Partly I didn’t get it because I didn’t actually go back and read the post that he had written on why Vox was so great. So when I saw his comment that Vox had just gone live last Friday, and he raved about it, I went back and looked into it. Really, truth be told, what sold me was when he compared it to TiVo. Having experienced the life transforming power of TiVo (ok, only a little hyperbole here) I understood what that comparison meant, and I figured that if anyone should know what to compare to TiVo, it would be Matt Haughey.

Vox practically forces you to make things look nice, sparing you the eyesores — MySpace, I’m talking to you — making it comfortable to explore.

What the whole fuss boils down to is this: Whether you already have a blog or not, unless you are a huge exhibitionist one of the biggest things holding you back from blogging is going to be the fact that there will always be things that you don’t want to share with the whole world. But with blogging becoming such a good way to share experiences and points of view, many of those same things will be the things that you could get the most out of blogging about, if only you could limit the audience to exactly those people you wanted to be talking to. This is what Vox allows you to do.

Vox, it won’t make your eyes bleed.

What makes Vox look to have great potential is that as well as having both good privacy controls and good community building tools, it is very attractive, the ads that support it (it’s free, also a plus) are very unobtrusive, it is easy to customize while keeping things pretty, and the overall tone is very welcoming (as a contrast to the harsh jarring, downright ugly, feel on the other, most similar sites). Because it is so easy to make thing attractive on Vox, it practically forces everyone to make things look nice (while not forcing them to take any effort) but still allowing for a good deal of pick-and-choose customization that I’m sure will grow over time. That means you aren’t instantly overwhelmed by the hundreds of eyesores from people who don’t know how or don’t care to make their blogs look attractive (MySpace, I’m talking to you—shudder). This had the immeasurable effect of making you feel comfortable exploring Vox.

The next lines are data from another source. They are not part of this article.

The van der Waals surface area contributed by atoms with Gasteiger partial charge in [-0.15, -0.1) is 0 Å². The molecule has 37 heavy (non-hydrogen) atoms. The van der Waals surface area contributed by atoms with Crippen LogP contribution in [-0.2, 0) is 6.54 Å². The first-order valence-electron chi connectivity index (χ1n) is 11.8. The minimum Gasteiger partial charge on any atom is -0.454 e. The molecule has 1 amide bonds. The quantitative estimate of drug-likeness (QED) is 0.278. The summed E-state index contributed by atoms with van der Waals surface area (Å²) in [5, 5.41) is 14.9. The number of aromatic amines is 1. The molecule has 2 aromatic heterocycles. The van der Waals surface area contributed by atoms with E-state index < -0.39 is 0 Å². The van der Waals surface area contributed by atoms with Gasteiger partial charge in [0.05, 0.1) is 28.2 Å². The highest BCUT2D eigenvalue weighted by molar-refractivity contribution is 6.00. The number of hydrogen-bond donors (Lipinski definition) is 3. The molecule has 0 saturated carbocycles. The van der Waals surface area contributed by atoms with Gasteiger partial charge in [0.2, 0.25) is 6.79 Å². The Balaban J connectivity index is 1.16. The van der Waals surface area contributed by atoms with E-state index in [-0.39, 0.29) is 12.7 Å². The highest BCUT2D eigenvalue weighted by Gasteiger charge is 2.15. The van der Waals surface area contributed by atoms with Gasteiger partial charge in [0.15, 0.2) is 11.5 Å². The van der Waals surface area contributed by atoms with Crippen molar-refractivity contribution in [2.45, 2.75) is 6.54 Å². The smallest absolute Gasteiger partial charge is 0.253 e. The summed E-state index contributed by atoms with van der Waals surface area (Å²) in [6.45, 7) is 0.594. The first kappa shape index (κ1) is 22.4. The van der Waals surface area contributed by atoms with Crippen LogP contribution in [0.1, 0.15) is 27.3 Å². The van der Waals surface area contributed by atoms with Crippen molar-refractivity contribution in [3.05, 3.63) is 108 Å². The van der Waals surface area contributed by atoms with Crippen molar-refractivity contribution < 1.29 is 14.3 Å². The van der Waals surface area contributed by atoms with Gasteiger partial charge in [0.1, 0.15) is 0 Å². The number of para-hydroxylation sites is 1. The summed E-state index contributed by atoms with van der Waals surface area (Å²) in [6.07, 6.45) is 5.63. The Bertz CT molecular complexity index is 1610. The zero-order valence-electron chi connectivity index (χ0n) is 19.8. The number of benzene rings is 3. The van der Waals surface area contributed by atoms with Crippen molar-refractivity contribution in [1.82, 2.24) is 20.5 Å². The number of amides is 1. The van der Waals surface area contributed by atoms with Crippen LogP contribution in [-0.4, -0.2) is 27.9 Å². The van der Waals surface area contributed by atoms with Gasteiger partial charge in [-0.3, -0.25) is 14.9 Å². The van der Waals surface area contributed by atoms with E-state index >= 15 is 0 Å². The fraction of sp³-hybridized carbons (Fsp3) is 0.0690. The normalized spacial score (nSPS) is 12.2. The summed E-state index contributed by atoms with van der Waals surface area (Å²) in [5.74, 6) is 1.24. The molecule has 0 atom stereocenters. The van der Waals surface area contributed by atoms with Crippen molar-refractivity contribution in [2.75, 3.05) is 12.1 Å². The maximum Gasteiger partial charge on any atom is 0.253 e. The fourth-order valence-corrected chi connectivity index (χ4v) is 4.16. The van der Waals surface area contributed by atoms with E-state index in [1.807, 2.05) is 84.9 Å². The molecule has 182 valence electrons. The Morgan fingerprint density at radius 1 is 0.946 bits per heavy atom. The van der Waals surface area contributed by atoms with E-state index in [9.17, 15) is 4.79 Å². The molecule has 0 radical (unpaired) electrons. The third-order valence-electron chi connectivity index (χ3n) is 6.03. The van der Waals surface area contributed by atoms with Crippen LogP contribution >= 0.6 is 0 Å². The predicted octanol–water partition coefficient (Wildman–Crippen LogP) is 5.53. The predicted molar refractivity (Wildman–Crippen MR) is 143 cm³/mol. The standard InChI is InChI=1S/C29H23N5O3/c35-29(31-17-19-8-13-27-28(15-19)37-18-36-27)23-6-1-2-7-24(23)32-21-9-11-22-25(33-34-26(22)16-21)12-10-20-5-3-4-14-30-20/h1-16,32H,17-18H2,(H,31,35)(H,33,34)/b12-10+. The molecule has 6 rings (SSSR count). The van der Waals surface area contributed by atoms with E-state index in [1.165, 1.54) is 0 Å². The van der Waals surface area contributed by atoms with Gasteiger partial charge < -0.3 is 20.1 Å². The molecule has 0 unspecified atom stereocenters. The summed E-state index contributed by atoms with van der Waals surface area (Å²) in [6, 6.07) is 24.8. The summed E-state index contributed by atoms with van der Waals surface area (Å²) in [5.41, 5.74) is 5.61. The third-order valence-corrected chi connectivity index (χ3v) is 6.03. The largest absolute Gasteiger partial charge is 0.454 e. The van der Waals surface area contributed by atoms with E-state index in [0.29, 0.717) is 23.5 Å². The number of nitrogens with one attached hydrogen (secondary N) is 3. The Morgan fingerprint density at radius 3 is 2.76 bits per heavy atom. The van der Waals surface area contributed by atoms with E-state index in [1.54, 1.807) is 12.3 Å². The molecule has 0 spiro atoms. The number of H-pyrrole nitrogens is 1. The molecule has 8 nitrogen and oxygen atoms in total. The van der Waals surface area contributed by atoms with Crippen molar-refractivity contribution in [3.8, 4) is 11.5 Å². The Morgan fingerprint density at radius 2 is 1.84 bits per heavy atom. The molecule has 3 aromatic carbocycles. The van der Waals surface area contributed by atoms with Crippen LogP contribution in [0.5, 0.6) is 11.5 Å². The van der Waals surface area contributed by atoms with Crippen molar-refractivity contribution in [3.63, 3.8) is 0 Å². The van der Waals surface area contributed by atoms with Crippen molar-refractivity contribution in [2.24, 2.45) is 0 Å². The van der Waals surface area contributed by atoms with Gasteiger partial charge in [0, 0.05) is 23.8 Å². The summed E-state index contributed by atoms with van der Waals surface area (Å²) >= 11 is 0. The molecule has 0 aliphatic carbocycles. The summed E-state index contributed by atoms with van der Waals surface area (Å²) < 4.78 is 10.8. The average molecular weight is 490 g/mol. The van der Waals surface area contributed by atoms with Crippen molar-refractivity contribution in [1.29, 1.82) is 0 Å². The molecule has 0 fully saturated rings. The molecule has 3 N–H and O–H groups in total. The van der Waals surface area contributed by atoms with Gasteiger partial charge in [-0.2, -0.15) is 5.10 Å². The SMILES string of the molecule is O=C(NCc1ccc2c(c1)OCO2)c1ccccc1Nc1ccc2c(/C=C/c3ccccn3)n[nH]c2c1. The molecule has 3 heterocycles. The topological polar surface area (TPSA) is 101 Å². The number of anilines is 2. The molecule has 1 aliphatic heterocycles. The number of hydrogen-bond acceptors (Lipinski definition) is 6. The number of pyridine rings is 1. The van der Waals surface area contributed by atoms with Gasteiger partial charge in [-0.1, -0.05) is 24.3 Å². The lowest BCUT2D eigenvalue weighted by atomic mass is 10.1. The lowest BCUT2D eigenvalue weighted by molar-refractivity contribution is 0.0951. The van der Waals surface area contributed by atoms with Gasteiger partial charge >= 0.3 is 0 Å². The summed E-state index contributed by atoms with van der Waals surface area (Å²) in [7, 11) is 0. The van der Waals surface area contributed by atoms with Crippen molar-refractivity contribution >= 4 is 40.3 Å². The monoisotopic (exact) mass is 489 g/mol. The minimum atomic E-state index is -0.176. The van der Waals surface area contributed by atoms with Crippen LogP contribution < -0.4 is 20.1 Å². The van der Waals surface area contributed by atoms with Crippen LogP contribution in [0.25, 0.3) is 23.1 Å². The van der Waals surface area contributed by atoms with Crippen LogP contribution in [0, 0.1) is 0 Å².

Vox’s place in my blogging world